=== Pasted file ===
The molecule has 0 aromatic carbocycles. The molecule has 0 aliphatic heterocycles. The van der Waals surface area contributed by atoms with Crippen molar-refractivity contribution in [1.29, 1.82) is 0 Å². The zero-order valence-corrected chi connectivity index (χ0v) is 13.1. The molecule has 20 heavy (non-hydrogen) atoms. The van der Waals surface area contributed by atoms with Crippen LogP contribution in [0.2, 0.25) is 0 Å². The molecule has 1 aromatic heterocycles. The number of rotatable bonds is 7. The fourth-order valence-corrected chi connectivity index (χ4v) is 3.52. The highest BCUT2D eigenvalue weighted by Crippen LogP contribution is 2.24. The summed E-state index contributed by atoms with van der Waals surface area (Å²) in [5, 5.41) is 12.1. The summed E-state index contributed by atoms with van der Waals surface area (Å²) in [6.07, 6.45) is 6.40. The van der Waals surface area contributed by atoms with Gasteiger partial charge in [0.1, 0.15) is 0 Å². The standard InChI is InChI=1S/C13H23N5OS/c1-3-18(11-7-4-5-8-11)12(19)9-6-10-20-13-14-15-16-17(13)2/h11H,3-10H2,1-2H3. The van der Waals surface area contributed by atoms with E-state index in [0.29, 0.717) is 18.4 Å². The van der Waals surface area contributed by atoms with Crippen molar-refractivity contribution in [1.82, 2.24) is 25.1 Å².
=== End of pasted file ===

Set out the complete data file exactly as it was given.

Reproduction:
The molecule has 0 aromatic carbocycles. The molecule has 0 aliphatic heterocycles. The van der Waals surface area contributed by atoms with Crippen molar-refractivity contribution in [1.29, 1.82) is 0 Å². The zero-order valence-corrected chi connectivity index (χ0v) is 13.1. The molecule has 20 heavy (non-hydrogen) atoms. The van der Waals surface area contributed by atoms with Crippen LogP contribution in [0.2, 0.25) is 0 Å². The molecule has 1 aromatic heterocycles. The number of rotatable bonds is 7. The fourth-order valence-corrected chi connectivity index (χ4v) is 3.52. The highest BCUT2D eigenvalue weighted by Crippen LogP contribution is 2.24. The summed E-state index contributed by atoms with van der Waals surface area (Å²) in [5, 5.41) is 12.1. The summed E-state index contributed by atoms with van der Waals surface area (Å²) in [6.07, 6.45) is 6.40. The van der Waals surface area contributed by atoms with Gasteiger partial charge in [0.1, 0.15) is 0 Å². The standard InChI is InChI=1S/C13H23N5OS/c1-3-18(11-7-4-5-8-11)12(19)9-6-10-20-13-14-15-16-17(13)2/h11H,3-10H2,1-2H3. The van der Waals surface area contributed by atoms with E-state index in [0.29, 0.717) is 18.4 Å². The van der Waals surface area contributed by atoms with Crippen molar-refractivity contribution in [1.82, 2.24) is 25.1 Å².